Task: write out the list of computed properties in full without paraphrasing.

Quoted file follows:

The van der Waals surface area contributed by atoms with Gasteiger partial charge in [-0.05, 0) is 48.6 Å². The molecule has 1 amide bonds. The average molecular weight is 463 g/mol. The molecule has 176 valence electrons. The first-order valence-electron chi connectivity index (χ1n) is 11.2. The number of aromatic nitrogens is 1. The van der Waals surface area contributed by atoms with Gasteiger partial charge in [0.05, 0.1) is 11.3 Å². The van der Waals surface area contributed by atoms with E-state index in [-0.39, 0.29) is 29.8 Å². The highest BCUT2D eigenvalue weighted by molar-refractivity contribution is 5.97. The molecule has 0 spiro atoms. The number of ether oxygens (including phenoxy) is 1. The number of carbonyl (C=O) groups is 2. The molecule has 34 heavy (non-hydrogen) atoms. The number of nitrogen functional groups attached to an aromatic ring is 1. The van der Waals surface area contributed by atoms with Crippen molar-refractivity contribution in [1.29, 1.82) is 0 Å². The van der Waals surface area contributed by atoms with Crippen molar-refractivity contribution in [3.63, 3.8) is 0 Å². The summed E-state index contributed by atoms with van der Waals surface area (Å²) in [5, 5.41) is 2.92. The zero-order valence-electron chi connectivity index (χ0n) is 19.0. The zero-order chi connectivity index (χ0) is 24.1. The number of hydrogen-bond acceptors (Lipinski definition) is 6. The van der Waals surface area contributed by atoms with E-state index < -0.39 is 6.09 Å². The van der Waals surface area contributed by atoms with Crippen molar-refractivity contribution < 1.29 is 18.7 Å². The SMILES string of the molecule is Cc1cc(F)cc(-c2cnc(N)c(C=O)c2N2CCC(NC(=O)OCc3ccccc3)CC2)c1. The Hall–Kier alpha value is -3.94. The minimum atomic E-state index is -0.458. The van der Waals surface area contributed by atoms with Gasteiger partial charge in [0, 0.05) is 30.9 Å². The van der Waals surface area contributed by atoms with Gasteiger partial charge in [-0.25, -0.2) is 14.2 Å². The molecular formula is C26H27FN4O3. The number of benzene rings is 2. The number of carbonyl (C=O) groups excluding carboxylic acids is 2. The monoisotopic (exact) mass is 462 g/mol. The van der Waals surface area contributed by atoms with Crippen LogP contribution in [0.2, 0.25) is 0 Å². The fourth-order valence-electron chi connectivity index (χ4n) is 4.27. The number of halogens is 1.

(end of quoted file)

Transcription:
The van der Waals surface area contributed by atoms with Gasteiger partial charge in [-0.05, 0) is 48.6 Å². The molecule has 1 amide bonds. The average molecular weight is 463 g/mol. The molecule has 176 valence electrons. The first-order valence-electron chi connectivity index (χ1n) is 11.2. The number of aromatic nitrogens is 1. The van der Waals surface area contributed by atoms with Gasteiger partial charge in [0.05, 0.1) is 11.3 Å². The van der Waals surface area contributed by atoms with E-state index in [-0.39, 0.29) is 29.8 Å². The highest BCUT2D eigenvalue weighted by molar-refractivity contribution is 5.97. The molecule has 0 spiro atoms. The number of ether oxygens (including phenoxy) is 1. The number of carbonyl (C=O) groups is 2. The molecule has 34 heavy (non-hydrogen) atoms. The number of nitrogen functional groups attached to an aromatic ring is 1. The van der Waals surface area contributed by atoms with Crippen molar-refractivity contribution in [1.29, 1.82) is 0 Å². The van der Waals surface area contributed by atoms with Crippen molar-refractivity contribution in [3.63, 3.8) is 0 Å². The summed E-state index contributed by atoms with van der Waals surface area (Å²) in [5, 5.41) is 2.92. The zero-order valence-electron chi connectivity index (χ0n) is 19.0. The zero-order chi connectivity index (χ0) is 24.1. The number of hydrogen-bond acceptors (Lipinski definition) is 6. The van der Waals surface area contributed by atoms with E-state index < -0.39 is 6.09 Å². The van der Waals surface area contributed by atoms with Crippen molar-refractivity contribution < 1.29 is 18.7 Å². The SMILES string of the molecule is Cc1cc(F)cc(-c2cnc(N)c(C=O)c2N2CCC(NC(=O)OCc3ccccc3)CC2)c1. The Hall–Kier alpha value is -3.94. The minimum atomic E-state index is -0.458. The van der Waals surface area contributed by atoms with Gasteiger partial charge in [0, 0.05) is 30.9 Å². The van der Waals surface area contributed by atoms with Gasteiger partial charge in [-0.25, -0.2) is 14.2 Å². The molecular formula is C26H27FN4O3. The number of benzene rings is 2. The number of carbonyl (C=O) groups excluding carboxylic acids is 2. The monoisotopic (exact) mass is 462 g/mol. The van der Waals surface area contributed by atoms with Crippen LogP contribution in [0.2, 0.25) is 0 Å². The fourth-order valence-electron chi connectivity index (χ4n) is 4.27. The number of halogens is 1.